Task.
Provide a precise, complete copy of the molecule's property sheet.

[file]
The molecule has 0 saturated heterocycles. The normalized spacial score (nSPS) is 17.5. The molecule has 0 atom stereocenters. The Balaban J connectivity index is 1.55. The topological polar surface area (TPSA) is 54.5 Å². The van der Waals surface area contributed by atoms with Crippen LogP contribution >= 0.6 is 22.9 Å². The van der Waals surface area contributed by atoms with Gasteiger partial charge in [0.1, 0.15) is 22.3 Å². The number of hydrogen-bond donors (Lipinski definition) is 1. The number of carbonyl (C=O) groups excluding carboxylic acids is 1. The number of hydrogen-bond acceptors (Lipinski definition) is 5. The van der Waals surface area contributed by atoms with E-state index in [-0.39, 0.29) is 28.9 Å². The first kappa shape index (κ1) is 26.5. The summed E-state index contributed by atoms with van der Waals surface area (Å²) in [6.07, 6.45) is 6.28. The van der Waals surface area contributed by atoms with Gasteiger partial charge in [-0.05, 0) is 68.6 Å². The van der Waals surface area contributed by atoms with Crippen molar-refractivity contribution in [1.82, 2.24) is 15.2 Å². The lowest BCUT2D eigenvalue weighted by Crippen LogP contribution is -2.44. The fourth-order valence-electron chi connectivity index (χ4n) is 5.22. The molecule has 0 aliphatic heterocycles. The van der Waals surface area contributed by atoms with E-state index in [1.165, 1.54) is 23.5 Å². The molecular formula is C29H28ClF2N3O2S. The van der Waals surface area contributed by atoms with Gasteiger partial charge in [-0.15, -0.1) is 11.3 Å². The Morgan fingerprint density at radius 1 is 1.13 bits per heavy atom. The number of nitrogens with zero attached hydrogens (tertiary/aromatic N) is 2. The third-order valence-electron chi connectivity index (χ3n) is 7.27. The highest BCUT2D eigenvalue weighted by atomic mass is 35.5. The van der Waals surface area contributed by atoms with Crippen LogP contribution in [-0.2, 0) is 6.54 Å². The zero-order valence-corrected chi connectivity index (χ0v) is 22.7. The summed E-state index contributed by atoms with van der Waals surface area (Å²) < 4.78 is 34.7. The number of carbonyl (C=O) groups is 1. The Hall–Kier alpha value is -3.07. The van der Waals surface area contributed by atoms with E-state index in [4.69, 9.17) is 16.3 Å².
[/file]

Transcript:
The molecule has 0 saturated heterocycles. The normalized spacial score (nSPS) is 17.5. The molecule has 0 atom stereocenters. The Balaban J connectivity index is 1.55. The topological polar surface area (TPSA) is 54.5 Å². The van der Waals surface area contributed by atoms with Crippen LogP contribution >= 0.6 is 22.9 Å². The van der Waals surface area contributed by atoms with Gasteiger partial charge in [0.1, 0.15) is 22.3 Å². The number of hydrogen-bond donors (Lipinski definition) is 1. The number of carbonyl (C=O) groups excluding carboxylic acids is 1. The number of hydrogen-bond acceptors (Lipinski definition) is 5. The van der Waals surface area contributed by atoms with E-state index in [-0.39, 0.29) is 28.9 Å². The first kappa shape index (κ1) is 26.5. The summed E-state index contributed by atoms with van der Waals surface area (Å²) in [6.07, 6.45) is 6.28. The van der Waals surface area contributed by atoms with Gasteiger partial charge in [-0.05, 0) is 68.6 Å². The van der Waals surface area contributed by atoms with Crippen molar-refractivity contribution in [1.82, 2.24) is 15.2 Å². The lowest BCUT2D eigenvalue weighted by Crippen LogP contribution is -2.44. The fourth-order valence-electron chi connectivity index (χ4n) is 5.22. The molecule has 0 aliphatic heterocycles. The van der Waals surface area contributed by atoms with E-state index in [1.165, 1.54) is 23.5 Å². The molecular formula is C29H28ClF2N3O2S. The van der Waals surface area contributed by atoms with Gasteiger partial charge in [-0.15, -0.1) is 11.3 Å². The Morgan fingerprint density at radius 1 is 1.13 bits per heavy atom. The number of nitrogens with zero attached hydrogens (tertiary/aromatic N) is 2. The third-order valence-electron chi connectivity index (χ3n) is 7.27. The highest BCUT2D eigenvalue weighted by atomic mass is 35.5. The van der Waals surface area contributed by atoms with Crippen LogP contribution in [-0.2, 0) is 6.54 Å². The zero-order valence-corrected chi connectivity index (χ0v) is 22.7. The summed E-state index contributed by atoms with van der Waals surface area (Å²) < 4.78 is 34.7. The number of carbonyl (C=O) groups is 1. The Hall–Kier alpha value is -3.07. The van der Waals surface area contributed by atoms with E-state index in [4.69, 9.17) is 16.3 Å².